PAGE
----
Decision making aside, I did enjoy the refreshing take they did on the traditional turn-based strategy combat system. Although The Banner Saga’s combat includes many of the typical elements found in games such as Final Fantasy Tactics (i.e. tile-based movements, classes with different skills and ranges), the developers have managed to create a unique mechanic that actually works really well and makes the game interesting.
In battle, damage can be dealt to either Armor or Strength. Strength is a measurement of both your health points and the amount of damage you can deal, while Armor is pretty self-explanatory. When your Strength is lower than your opponent’s Armor, the chance of dealing damage to his Strength is smaller. So you need take his Armor down as quickly as possible in order to damage his Strength and reduce the amount of damage he deals to your party. Additionally, instead of mana points, characters are given a stat called Willpower – used to move further, attack stronger and use special abilities – which doesn’t regenerate over time. This forces players to really think about their moves. Should I lower his Strength so he doesn’t damage my party too badly? Or should I take down his Armor to open up the opportunity for larger blows in the future? Should I use my willpower now or should I save it up for later?
What did bother me about the battles was the fact that if you made one tiny mistake, you’re given no option to undo even if you happened to misclick. Instead, you either have to deal with it or restart the battle, and if there were cutscenes or dialogue that happens before that, you have to go through those again too. While I do understand wanting to put emphasis on the weight of players’ decisions, I find it a little silly the even battles had to have this sort of permanency. I ended up wasting a lot of time having to reload a save to start battles from the beginning because I accidentally clicked twice and made the wrong move. If they really wanted to emphasize permanency, I think it would’ve been nice to have had a confirmation button before performing moves.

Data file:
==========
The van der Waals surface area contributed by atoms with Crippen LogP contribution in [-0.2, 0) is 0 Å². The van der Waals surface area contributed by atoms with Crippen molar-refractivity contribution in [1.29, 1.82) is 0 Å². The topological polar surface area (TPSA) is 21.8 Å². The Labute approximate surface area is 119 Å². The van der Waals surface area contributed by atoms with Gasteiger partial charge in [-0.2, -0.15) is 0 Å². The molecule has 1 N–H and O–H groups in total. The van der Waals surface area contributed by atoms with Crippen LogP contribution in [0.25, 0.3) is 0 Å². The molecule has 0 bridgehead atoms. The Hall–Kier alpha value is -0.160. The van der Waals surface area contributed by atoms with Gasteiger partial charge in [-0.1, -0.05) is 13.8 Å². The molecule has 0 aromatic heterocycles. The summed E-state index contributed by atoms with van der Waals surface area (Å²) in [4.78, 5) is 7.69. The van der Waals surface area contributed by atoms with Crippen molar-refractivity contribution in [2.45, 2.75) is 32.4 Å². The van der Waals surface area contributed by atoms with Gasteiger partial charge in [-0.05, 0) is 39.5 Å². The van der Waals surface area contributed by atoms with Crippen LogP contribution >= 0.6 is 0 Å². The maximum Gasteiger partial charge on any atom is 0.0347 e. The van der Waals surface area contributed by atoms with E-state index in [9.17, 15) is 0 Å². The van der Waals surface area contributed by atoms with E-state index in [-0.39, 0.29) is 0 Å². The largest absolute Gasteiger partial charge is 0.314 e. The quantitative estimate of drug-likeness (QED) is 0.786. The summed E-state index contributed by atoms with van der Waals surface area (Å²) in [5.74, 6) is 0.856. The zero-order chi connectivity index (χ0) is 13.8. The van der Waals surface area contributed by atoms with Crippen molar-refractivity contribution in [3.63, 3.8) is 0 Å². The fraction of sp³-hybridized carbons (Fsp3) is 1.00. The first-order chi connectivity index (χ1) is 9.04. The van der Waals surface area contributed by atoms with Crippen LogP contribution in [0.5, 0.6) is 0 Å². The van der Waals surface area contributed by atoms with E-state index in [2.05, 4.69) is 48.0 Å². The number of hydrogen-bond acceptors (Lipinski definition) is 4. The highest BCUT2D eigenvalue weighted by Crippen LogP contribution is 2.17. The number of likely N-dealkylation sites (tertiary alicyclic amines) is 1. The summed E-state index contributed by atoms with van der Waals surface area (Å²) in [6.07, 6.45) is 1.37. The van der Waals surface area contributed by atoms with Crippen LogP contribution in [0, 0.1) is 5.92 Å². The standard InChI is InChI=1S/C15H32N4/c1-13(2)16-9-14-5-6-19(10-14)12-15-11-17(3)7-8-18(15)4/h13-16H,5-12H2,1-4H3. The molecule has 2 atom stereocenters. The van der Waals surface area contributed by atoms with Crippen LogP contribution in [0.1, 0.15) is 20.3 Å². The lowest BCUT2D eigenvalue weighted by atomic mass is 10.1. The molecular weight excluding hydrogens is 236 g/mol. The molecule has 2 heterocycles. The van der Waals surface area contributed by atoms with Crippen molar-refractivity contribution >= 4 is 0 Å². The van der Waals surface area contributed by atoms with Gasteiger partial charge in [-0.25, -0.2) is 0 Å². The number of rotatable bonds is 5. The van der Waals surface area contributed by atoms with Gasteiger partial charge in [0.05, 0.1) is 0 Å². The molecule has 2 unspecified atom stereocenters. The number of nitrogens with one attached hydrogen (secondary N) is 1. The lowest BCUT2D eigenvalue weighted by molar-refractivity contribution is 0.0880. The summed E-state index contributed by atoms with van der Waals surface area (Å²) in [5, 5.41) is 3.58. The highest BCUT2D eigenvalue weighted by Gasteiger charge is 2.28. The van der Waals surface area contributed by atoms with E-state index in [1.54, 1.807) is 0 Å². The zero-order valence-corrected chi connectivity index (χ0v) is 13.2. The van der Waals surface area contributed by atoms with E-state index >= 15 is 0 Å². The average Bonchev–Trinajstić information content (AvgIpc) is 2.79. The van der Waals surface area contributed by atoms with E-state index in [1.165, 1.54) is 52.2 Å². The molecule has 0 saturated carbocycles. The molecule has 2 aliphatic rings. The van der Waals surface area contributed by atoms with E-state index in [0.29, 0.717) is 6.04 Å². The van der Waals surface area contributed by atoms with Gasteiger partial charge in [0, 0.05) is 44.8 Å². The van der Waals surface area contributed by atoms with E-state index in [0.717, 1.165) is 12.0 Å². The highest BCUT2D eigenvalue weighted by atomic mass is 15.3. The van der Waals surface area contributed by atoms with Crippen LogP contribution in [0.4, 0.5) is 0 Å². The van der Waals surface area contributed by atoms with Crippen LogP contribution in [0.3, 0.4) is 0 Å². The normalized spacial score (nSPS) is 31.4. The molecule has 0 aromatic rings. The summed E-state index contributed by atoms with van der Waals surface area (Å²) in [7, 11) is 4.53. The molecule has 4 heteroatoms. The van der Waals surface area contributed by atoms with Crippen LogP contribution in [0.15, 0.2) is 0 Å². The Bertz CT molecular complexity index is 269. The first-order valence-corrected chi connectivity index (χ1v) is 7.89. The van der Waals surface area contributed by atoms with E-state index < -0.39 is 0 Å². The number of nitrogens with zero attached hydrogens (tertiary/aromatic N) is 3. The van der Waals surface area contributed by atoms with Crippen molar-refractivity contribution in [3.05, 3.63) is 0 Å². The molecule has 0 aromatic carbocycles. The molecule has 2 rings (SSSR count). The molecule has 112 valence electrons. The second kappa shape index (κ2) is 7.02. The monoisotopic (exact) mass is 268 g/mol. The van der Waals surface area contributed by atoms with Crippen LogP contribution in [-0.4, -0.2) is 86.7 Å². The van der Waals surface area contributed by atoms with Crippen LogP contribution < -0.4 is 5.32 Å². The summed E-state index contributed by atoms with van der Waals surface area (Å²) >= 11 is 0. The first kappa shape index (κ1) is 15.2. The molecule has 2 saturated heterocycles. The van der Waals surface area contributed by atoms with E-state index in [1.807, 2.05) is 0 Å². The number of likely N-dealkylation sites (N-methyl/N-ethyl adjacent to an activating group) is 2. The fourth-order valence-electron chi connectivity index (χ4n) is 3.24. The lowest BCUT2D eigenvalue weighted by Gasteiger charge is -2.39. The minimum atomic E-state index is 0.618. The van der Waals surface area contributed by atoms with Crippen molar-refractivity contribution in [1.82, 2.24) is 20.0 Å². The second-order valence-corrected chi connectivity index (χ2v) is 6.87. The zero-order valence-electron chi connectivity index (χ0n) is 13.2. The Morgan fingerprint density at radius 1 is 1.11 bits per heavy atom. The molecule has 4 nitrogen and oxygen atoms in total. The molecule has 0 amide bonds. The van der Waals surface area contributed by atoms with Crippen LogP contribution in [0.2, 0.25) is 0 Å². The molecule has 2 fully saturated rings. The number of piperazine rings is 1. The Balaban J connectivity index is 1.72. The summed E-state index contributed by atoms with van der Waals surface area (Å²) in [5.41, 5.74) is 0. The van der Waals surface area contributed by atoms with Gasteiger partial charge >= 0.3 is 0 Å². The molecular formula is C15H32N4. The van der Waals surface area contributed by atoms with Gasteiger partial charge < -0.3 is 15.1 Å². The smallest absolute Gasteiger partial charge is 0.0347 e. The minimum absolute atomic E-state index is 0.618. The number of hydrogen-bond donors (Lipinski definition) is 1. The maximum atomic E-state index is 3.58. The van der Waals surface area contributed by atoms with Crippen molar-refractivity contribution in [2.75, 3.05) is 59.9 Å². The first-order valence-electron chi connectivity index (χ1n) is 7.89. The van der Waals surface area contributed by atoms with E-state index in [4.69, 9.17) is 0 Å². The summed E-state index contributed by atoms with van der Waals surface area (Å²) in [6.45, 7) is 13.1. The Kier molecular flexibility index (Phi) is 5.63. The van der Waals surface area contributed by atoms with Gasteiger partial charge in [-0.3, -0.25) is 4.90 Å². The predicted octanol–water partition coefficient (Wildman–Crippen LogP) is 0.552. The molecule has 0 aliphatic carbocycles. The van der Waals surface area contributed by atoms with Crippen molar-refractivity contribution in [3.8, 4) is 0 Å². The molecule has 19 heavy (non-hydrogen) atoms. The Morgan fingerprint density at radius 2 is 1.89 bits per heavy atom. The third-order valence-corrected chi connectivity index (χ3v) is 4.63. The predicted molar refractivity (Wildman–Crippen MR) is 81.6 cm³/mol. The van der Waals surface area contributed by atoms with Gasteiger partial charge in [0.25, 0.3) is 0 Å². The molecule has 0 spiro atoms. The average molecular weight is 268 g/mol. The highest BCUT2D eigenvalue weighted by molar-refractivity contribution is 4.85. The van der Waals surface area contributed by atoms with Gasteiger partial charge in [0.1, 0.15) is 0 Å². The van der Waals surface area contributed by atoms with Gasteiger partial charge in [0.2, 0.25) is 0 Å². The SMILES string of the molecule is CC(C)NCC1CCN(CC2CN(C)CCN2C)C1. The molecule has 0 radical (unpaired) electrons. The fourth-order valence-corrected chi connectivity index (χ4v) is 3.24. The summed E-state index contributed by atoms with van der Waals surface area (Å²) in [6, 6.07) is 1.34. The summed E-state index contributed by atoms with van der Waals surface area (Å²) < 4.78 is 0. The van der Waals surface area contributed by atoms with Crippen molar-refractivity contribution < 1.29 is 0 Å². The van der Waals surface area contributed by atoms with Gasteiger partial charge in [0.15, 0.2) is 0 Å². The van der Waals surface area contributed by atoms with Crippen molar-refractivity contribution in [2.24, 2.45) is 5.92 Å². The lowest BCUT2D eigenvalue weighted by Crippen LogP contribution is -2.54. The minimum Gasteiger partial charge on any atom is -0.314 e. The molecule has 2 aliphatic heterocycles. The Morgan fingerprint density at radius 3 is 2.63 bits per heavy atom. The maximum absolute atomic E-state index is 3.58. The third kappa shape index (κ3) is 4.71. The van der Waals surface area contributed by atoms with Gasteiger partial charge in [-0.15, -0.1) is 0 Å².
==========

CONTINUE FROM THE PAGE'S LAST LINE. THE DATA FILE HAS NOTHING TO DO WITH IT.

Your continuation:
In terms of replayability, there really isn’t much unless you want to go through the same decisions and battles on a different difficulty or to get the Steam achievements. The Banner Saga does not have side-quests, nor does it have random events. You don’t get to choose which path you want to take, which is a shame because the team created such a huge map. Character customization is limited: there’s a limit to how much of each stat you can add to each class and there’s characters can only equip one item. In addition to that, the difficulty of the game suddenly jumps up near the end, so if you made mistakes while leveling up your party, you may find yourself having to restart the whole game in order to finish that last battle because the game doesn’t give you the privilege of having save slots.
The Banner Saga is a stunningly beautiful game with its hand-drawn characters and environment, and the addition of Austin Wintory’s talent for the game’s soundtrack really portrayed the grandness that would be expected of a saga. But apart from that and the unique take they had on the battle system, The Banner Saga has very little to offer for those who are expecting a superb story and a great emphasis on players’ decisions. All in all, I found the game to be disappointing and at many times, frustrating.
With The Banner Saga being greenlit for a sequel, I hope that Stoic Studio can improve upon some of the negative feedback they’ve gotten and fully realize the potential the series could have.